There is no child labor in one part of India, surprising as it may be, in the state of Kerala. Nor is there is child labor in Cuba. The reason is not hard to find. Due to continuous efforts of the enlightened government of Kerala, there is almost universal literacy and extensive social services with a population fully aware of their rights. The government has implemented full-scale land reforms (only one other state in India, West Bengal, has implemented land reforms), which has absorbed landless agricultural laborers. New schools were opened everywhere, trade unions are encouraged and the minimum wage laws are implemented. Enrollment in schools is free and free school meals encourage poor families to send their children. The minimum wage, which is higher than anywhere in India, allows parents to survive without their children having to go out to work. Anyone who has not enrolled his son or daughter in school comes under pressure from other villagers. There are extensive facilities for adult education. In this way every inhabitant in Kerala gets used to reading newspapers and takes an active interest in protecting their rights. Similarly, imposition of compulsory education for children in Sri Lanka has reduced the percentage of child labor to about 5 percent of the total labor force.

The arguments of the developing countries that inclusion of labor rights and environmental issues are meant to stop their exports to the developed countries should not cut much ice. Developing countries suffer much more when they have liberated imports. The result is growing unemployment in the developing countries where industries and agriculture are unable to compete.

The acceptance of a new product-based patent system will also ruin many industries, particularly drugs and pharmaceuticals. These will make developing countries technologically dependent on the developed world. When a developing country accepts a loan from the World Bank for a project, it forfeits its rights to buy materials from domestic sources or to employ domestic contractors. Anti-dumping measures are being used against the developing countries to take away their comparative advantages.

However, most developing countries, while gladly accepting unequal treaties from the World Trade Organization, opposed the inclusion of labor rights and environmental issues which are meant to benefit poor workers and children in the developing countries. For example, all 4,000 victims of the disaster in the Union Carbide fertilizer plant in Bhopal, India were very poor slum dwellers. Legislation is there, but implementation is absent. If the developing countries would face trade sanctions through the World Trade Organization, they would be forced to implement fundamental human rights of the workers and children.

Progressive measures sometime come out of reactionary setups. Legislation implemented after the long campaigns of Lord Wilberforce against the slave trade or of Abraham Lincoln against slavery in the southern United States are some examples. The World Trade Organization is an oppressive and reactionary organization, no doubt, but inclusion of labor rights, which may help to abolish child labor and slavery, is a progressive act indeed.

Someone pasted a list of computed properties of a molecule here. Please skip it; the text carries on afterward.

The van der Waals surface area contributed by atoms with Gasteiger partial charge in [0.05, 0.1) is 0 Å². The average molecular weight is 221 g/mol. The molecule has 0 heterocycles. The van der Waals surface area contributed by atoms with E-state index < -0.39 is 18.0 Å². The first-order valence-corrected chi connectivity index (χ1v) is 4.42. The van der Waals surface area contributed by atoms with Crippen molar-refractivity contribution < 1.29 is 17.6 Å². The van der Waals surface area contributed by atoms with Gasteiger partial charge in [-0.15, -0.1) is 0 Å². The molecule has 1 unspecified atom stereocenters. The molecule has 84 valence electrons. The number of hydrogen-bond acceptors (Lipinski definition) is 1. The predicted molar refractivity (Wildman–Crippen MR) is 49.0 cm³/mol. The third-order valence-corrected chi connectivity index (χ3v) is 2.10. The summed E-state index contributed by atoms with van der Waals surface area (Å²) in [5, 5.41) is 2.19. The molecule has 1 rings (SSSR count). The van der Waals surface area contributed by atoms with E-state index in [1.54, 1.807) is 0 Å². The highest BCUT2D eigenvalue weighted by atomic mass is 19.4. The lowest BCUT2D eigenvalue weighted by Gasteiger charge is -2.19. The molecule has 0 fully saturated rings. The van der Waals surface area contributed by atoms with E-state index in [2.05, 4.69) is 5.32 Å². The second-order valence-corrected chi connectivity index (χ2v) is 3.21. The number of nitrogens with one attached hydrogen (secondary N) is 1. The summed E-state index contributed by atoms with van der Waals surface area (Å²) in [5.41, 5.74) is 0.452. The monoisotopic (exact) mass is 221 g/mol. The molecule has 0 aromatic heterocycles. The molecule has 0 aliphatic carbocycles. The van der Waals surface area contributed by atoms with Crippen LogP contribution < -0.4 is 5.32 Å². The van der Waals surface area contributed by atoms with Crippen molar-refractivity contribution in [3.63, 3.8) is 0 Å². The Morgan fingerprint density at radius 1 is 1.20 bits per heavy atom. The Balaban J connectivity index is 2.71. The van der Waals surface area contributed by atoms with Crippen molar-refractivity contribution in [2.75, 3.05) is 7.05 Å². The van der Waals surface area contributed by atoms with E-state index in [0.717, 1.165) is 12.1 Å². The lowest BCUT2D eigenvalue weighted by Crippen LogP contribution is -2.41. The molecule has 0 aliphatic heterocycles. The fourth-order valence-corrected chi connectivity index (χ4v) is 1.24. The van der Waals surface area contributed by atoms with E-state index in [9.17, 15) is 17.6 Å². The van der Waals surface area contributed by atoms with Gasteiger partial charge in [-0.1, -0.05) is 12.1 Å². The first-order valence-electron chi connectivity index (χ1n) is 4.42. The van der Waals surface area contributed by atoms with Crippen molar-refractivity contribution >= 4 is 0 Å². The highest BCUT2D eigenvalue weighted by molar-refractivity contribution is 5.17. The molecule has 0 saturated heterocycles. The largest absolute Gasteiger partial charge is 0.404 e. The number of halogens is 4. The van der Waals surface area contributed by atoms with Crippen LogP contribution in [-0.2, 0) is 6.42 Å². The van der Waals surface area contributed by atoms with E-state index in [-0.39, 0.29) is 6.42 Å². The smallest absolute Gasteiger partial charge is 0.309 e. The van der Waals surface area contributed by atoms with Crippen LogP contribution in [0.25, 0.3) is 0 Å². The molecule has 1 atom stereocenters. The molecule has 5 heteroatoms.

Reply by Jerry White, WSWS correspondent

Dear Dr. Basu,

Thank you for your informative article about child labor and child slavery. It paints a chilling picture of the exploitation of children, which, as you demonstrate, not only persists as we enter the twenty-first century, but is proliferating throughout the world, particularly in the most impoverished countries.

Towards the end of your article, under the heading of “Silver linings,” you raise a number of political issues that we cannot agree with. In particular, you suggest that child labor and child slavery could be abolished if the World Trade Organization adopted labor standards to prohibit these practices and punished violators with trade sanctions.

The WSWS is not opposed to labor standards. There should be guidelines to guarantee workers in every part of the world the right to a secure job and a living wage. Moreover, child labor and child slavery should be outlawed and employers who exploit children should be punished. However, the issue is: should working people place their faith in the WTO—an institution controlled by the most powerful transnational corporations and richest countries, which you correctly denounce as “oppressive and reactionary”—to abolish child labor and child slavery?

Working people have had long and bitter experiences with capitalist institutions which claim to champion the interests of the masses. Following World War II the United Nations was established ostensibly to ensure world peace and promote democracy. Instead it has chiefly functioned as an instrument of the US and other imperialist powers to justify one military intervention after another, from the Korean War, to Vietnam, to the virtual destruction of Iraq.

An agreement to ban child labor and slavery signed by the WTO or any similar institution would be a dead letter. The exploitation of children is not, as the capitalist trade ministers and mainstream media present it, simply a blemish on an otherwise healthy social order. It is the product of the profit system itself. The operations of the global capitalist market—with transnational corporations and investors crisscrossing the globe to find the cheapest sources of labor—have created an economic demand for the exploitation of the most vulnerable segments of society.